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Inflation around the world

Around the rest of the world, the pattern of inflation has been very mixed, as can be seen in [link] which shows inflation rates over the last several decades. Many industrialized countries, not just the United States, had relatively high inflation rates in the 1970s. For example, in 1975, Japan’s inflation rate was over 8% and the inflation rate for the United Kingdom was almost 25%. In the 1980s, inflation rates came down in the United States and in Europe and have largely stayed down.

Countries with relatively low inflation rates, 1960–2014

The graph shows that the United States, Japan, Germany, and the United Kingdom all had periods of high inflation in the 1970s and early 1980s, though Germany did not have nearly the high rates of inflation as seen in the other countries. Since the early 1990s, all four countries have had inflation rates below 5%, with Japan’s rate consistently lower than those of Germany, the United Kingdom, and the United States. However, the graph also shows that, as of 2014, Japan had the highest inflation rate of the four.
This chart shows the annual percentage change in consumer prices compared with the previous year’s consumer prices in the United States, the United Kingdom, Japan, and Germany.

Countries with controlled economies in the 1970s, like the Soviet Union and China, historically had very low rates of measured inflation—because prices were forbidden to rise by law, except for the cases where the government deemed a price increase to be due to quality improvements. However, these countries also had perpetual shortages of goods, since forbidding prices to rise acts like a price ceiling and creates a situation where quantity demanded often exceeds quantity supplied. As Russia and China made a transition toward more market-oriented economies, they also experienced outbursts of inflation, although the statistics for these economies should be regarded as somewhat shakier. Inflation in China averaged about 10% per year for much of the 1980s and early 1990s, although it has dropped off since then. Russia experienced hyperinflation    —an outburst of high inflation—of 2,500% per year in the early 1990s, although by 2006 Russia’s consumer price inflation had dipped below 10% per year, as shown in [link] . The closest the United States has ever gotten to hyperinflation was during the Civil War, 1860–1865, in the Confederate states.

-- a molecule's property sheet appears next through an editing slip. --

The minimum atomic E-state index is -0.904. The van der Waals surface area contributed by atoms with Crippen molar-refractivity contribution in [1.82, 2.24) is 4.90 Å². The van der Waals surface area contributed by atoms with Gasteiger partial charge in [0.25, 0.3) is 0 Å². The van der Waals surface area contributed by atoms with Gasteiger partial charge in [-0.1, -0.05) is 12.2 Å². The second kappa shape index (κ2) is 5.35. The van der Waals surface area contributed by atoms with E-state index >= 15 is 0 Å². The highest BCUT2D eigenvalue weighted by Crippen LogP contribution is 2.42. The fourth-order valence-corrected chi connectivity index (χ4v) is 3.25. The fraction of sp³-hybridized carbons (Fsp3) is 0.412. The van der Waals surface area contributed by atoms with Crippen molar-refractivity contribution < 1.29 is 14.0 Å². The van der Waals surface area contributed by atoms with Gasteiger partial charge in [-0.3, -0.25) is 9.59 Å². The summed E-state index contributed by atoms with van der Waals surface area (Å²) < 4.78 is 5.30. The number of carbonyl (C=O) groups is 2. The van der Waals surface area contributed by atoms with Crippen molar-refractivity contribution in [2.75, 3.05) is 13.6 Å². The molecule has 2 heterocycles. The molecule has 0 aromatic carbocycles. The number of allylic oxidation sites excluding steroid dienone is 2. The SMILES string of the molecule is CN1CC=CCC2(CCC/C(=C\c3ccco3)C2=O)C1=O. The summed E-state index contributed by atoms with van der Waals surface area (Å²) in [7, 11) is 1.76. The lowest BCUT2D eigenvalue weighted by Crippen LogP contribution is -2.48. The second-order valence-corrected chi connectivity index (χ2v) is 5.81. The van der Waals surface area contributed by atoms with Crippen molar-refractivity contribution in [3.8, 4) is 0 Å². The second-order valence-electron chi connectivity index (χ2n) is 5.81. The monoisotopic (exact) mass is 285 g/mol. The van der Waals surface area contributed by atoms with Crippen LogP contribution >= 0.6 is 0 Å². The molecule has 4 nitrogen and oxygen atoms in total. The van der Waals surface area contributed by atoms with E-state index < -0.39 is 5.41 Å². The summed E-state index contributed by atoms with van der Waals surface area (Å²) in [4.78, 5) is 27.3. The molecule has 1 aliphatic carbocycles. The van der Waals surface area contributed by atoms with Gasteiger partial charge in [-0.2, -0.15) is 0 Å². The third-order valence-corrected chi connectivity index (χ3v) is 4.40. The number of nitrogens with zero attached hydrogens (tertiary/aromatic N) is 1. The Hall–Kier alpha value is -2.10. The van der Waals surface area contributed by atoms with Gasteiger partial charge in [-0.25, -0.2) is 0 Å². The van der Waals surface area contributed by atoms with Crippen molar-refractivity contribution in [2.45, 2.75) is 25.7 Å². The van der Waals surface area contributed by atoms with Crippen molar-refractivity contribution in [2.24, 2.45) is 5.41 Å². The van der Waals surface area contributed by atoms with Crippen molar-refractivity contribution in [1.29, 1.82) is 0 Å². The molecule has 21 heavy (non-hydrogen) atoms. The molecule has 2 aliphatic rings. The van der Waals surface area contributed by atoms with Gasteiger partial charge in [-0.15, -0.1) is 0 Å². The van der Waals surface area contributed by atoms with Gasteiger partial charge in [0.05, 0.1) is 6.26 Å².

Countries with relatively high inflation rates, 1980–2013

The first graph shows that Brazil had an extremely high inflation rate, over 2000%, in 1990. The second graph, which is on a smaller scale, shows that Russia had a spike in its inflation rate in the late 1990s. Though Russia's rates have all been lower over the last decade, they are still relatively high rates.
These charts show the percentage change in consumer prices compared with the previous year’s consumer prices in Brazil, China, and Russia. (a) Of these, Brazil and Russia experienced hyperinflation at some point between the mid-1980s and mid-1990s. (b) Though not as high, China and Nigeria also had high inflation rates in the mid-1990s. Even though their inflation rates have come down over the last two decades, several of these countries continue to see significant inflation rates. (Sources: http://research.stlouisfed.org/fred2/series/FPCPITOTLZGBRA; http://research.stlouisfed.org/fred2/series/CHNCPIALLMINMEI; http://research.stlouisfed.org/fred2/series/FPCPITOTLZGRUS)

Many countries in Latin America experienced raging hyperinflation during the 1980s and early 1990s, with inflation rates often well above 100% per year. In 1990, for example, both Brazil and Argentina saw inflation climb above 2000%. Certain countries in Africa experienced extremely high rates of inflation, sometimes bordering on hyperinflation, in the 1990s. Nigeria, the most populous country in Africa, had an inflation rate of 75% in 1995.

In the early 2000s, the problem of inflation appears to have diminished for most countries, at least in comparison to the worst times of recent decades. As we noted in this earlier Bring it Home feature, in recent years, the world’s worst example of hyperinflation was in Zimbabwe, where at one point the government was issuing bills with a face value of $100 trillion (in Zimbabwean dollars)—that is, the bills had $100,000,000,000,000 written on the front, but were almost worthless. In many countries, the memory of double-digit, triple-digit, and even quadruple-digit inflation is not very far in the past.

Key concepts and summary

In the U.S. economy, the annual inflation rate in the last two decades has typically been around 2% to 4%. The periods of highest inflation in the United States in the twentieth century occurred during the years after World Wars I and II, and in the 1970s. The period of lowest inflation—actually, with deflation—was the Great Depression of the 1930s.


Within 1 or 2 percentage points, what has the U.S. inflation rate been during the last 20 years? Draw a graph to show the data.